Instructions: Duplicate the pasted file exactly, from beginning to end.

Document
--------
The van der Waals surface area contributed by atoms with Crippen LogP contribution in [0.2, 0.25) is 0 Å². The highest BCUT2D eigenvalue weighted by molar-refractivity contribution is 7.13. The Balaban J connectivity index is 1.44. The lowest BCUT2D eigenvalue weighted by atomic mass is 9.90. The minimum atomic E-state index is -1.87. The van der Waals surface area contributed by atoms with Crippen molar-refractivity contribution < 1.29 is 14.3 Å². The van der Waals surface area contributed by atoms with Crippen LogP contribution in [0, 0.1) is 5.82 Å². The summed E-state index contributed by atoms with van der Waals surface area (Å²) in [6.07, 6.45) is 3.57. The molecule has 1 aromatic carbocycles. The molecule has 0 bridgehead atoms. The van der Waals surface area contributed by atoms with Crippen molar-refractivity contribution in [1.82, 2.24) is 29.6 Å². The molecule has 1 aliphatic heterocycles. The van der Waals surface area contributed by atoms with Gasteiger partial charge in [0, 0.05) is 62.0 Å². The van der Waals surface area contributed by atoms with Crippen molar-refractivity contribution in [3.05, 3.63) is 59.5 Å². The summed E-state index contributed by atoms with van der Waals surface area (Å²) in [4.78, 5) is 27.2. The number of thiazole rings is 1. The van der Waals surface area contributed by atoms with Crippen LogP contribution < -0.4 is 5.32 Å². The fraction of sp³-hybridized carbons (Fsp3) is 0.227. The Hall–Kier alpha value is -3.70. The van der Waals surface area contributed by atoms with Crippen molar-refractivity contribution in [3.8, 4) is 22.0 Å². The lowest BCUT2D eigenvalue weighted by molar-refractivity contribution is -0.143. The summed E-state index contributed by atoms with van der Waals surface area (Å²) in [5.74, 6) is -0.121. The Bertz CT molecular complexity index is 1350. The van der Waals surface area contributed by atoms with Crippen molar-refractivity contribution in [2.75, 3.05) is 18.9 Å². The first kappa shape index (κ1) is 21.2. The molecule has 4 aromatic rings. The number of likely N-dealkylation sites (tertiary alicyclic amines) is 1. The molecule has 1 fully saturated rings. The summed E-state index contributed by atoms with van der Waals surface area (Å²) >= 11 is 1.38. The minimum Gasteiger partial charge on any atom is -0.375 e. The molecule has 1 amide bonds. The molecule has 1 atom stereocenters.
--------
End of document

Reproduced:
The van der Waals surface area contributed by atoms with Crippen LogP contribution in [0.2, 0.25) is 0 Å². The highest BCUT2D eigenvalue weighted by molar-refractivity contribution is 7.13. The Balaban J connectivity index is 1.44. The lowest BCUT2D eigenvalue weighted by atomic mass is 9.90. The minimum atomic E-state index is -1.87. The van der Waals surface area contributed by atoms with Crippen molar-refractivity contribution < 1.29 is 14.3 Å². The van der Waals surface area contributed by atoms with Crippen LogP contribution in [0, 0.1) is 5.82 Å². The summed E-state index contributed by atoms with van der Waals surface area (Å²) in [6.07, 6.45) is 3.57. The molecule has 1 aromatic carbocycles. The molecule has 0 bridgehead atoms. The van der Waals surface area contributed by atoms with Crippen molar-refractivity contribution in [1.82, 2.24) is 29.6 Å². The molecule has 1 aliphatic heterocycles. The van der Waals surface area contributed by atoms with Gasteiger partial charge in [0, 0.05) is 62.0 Å². The van der Waals surface area contributed by atoms with Crippen molar-refractivity contribution in [3.05, 3.63) is 59.5 Å². The summed E-state index contributed by atoms with van der Waals surface area (Å²) in [4.78, 5) is 27.2. The number of thiazole rings is 1. The van der Waals surface area contributed by atoms with Crippen LogP contribution < -0.4 is 5.32 Å². The fraction of sp³-hybridized carbons (Fsp3) is 0.227. The Hall–Kier alpha value is -3.70. The van der Waals surface area contributed by atoms with Crippen molar-refractivity contribution in [3.8, 4) is 22.0 Å². The lowest BCUT2D eigenvalue weighted by molar-refractivity contribution is -0.143. The summed E-state index contributed by atoms with van der Waals surface area (Å²) in [5.74, 6) is -0.121. The Bertz CT molecular complexity index is 1350. The van der Waals surface area contributed by atoms with Crippen molar-refractivity contribution in [2.75, 3.05) is 18.9 Å². The first kappa shape index (κ1) is 21.2. The molecule has 4 aromatic rings. The number of likely N-dealkylation sites (tertiary alicyclic amines) is 1. The molecule has 1 fully saturated rings. The summed E-state index contributed by atoms with van der Waals surface area (Å²) >= 11 is 1.38. The minimum Gasteiger partial charge on any atom is -0.375 e. The molecule has 1 amide bonds. The molecule has 1 atom stereocenters.